The Design thinking space in a Startup
Creativity is a gift, mastering it and being able to channel it productively is a discipline. As an experience designer, I bring sensitivity and empathy to the work space while factoring the value proposition for the business. Working in a startup has created an opportunity for my ideologies to be challenged, always striving to ensure design principles remain relevant and practical within the business objective. There are insights that have stood out over the period I have worked in startup that could help a new entry design stay afloat and build a case for design thinking.
Startups are a great space to work in if you are looking to grow your skills and experience beyond what you’d assume to be your job description as you’ll often find yourself working on assignments not in relation to your profession. These setups allow you to stretch your tentacles beyond the imaginary dotted lines of ones confides.
For a UX/UI designer working in a startup for the first time, you will fast realise one of the biggest struggles is what title should they tag you and in what department will you fit as a design thinking department maybe non-existent.
You will note they struggle to understand what you do, defining your skills in relation to the company’s need and how to evaluate your performance as most startups are focused on numbers and results overlooking a key element, impact.
It is common perception that your skills will best fit in the tech department of the organisation and that they’ll have an idea of what you should do.
I’ve gathered a few learnings from working in a startup that should help designers find their space and showcase the value of design thinking in any organisational space.
As much as you’ll be assigned to a particular department, you get to find it’s mostly structural for reporting purposes. Your role will involve interacting with different departments to help them with the “challenges they perceive to have”.
Having the right attitude allows you to learn in depth the different operations of the organisation and have the privilege to access knowledge of how the different departments are wired and are supposed to co-relate for the organisation realise its mission and vision.
Having privy information places, you at an advantage as is becomes easy to engage the different departments on projects while remaining aligned to the overarching objective of the organisation.
Willingness to share knowledge
To most organisations, human centric design is an exciting enigma that everyone is trying to associate with and employ in their operations.
You can leverage on your presence to shed light through engaging different teams in some of the processes. This allows you to build a case for design thinking as well stir appreciation for the same.
Some processes that you can use but are not limited to:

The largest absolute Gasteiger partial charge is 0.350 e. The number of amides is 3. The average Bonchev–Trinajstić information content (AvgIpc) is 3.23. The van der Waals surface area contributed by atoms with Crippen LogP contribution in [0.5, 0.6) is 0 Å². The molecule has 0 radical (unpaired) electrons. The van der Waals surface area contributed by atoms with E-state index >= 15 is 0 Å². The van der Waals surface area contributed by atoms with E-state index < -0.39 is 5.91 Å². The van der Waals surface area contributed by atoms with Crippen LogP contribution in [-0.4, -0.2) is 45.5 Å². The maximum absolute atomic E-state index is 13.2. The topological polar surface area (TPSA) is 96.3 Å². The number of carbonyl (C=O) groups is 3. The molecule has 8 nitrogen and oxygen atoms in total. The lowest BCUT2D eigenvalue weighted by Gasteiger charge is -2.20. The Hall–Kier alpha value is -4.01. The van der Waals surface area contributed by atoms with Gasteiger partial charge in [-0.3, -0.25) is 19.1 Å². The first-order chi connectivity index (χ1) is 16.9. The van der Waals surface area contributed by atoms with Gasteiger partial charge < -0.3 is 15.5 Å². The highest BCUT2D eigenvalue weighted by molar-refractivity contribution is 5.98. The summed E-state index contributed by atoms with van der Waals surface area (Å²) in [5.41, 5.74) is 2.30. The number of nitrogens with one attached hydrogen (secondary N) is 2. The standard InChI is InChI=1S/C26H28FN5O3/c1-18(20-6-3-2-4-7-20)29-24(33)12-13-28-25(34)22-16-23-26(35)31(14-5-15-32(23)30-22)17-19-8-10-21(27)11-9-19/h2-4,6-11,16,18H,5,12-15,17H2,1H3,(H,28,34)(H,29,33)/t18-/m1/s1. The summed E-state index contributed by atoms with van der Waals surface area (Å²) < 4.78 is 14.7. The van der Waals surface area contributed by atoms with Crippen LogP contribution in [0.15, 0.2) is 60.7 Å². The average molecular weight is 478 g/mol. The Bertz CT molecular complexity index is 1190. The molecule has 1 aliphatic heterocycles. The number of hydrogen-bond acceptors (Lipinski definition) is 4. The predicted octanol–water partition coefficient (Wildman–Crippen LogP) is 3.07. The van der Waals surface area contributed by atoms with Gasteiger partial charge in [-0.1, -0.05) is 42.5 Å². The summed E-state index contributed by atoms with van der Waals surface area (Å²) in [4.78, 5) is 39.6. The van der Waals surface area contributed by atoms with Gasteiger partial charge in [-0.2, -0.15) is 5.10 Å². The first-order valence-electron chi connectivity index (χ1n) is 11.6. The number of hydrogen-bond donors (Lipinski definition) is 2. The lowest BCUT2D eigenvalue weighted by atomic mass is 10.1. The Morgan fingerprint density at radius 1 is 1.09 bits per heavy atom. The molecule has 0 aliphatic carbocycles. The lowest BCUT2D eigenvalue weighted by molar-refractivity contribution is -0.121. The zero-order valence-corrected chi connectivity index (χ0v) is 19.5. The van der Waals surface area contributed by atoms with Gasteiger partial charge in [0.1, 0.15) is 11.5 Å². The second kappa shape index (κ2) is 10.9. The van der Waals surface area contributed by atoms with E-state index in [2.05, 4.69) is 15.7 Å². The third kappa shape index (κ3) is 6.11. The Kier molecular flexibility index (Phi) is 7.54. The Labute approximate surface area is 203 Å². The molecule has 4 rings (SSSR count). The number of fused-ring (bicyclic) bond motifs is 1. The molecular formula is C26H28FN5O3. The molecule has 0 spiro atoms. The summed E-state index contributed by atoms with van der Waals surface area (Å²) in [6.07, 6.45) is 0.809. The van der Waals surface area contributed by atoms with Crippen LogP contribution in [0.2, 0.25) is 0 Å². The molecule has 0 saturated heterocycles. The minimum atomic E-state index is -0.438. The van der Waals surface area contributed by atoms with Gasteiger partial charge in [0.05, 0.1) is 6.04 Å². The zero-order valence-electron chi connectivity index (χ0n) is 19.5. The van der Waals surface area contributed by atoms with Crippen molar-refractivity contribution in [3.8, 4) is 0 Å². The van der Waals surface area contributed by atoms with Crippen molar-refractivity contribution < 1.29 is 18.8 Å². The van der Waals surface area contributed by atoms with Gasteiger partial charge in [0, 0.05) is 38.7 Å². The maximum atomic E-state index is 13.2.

· Card sorting exercise — ideal in situations where you are trying to figure best navigational structure for digital interfaces.
· Synthesis session — allows participants to group related components of information to form a bigger idea/theme.
· Prototype sketches — involves both UX/UI. Participants are able to debate not only on how a service/product will look like but how it will function to the satisfaction of the end user.
One of the values and strengths one should be keen to develop is accountability as most UI/UX projects don’t have defined KPIs. Being able to develop the discipline to be structured in your processes and reporting validates the value and impact of design thinking in any startup. This allows others to measure what you do and appreciate the processes you take to put together your learnings.
Startups are fast paced and dynamic environments which are constantly reinventing themselves to attain their goal. Understanding the business and its operations makes one adaptable. This enables you to move in the same speed as the organisation is moving without struggling, allowing you to develop concepts solutions relevant, applicable and desired for the time space the organisation is operating in. The ability to run short and effective sprints is a vital skill to develop.
Design thinking gives one the ability to see beyond the norm. Spare time to research and volunteer in projects not assigned to you that you feel the inclusion of design thinking will multiply the value and impact. This gives you even more platforms to exercise your skills, grow your experience, your thought process to be challenged and your creative confidence to grow. Don’t take a back seat.
In all you do, always wear a heart of empathy as this encompasses all design thinking values and allows you to connect with the users you are designing for.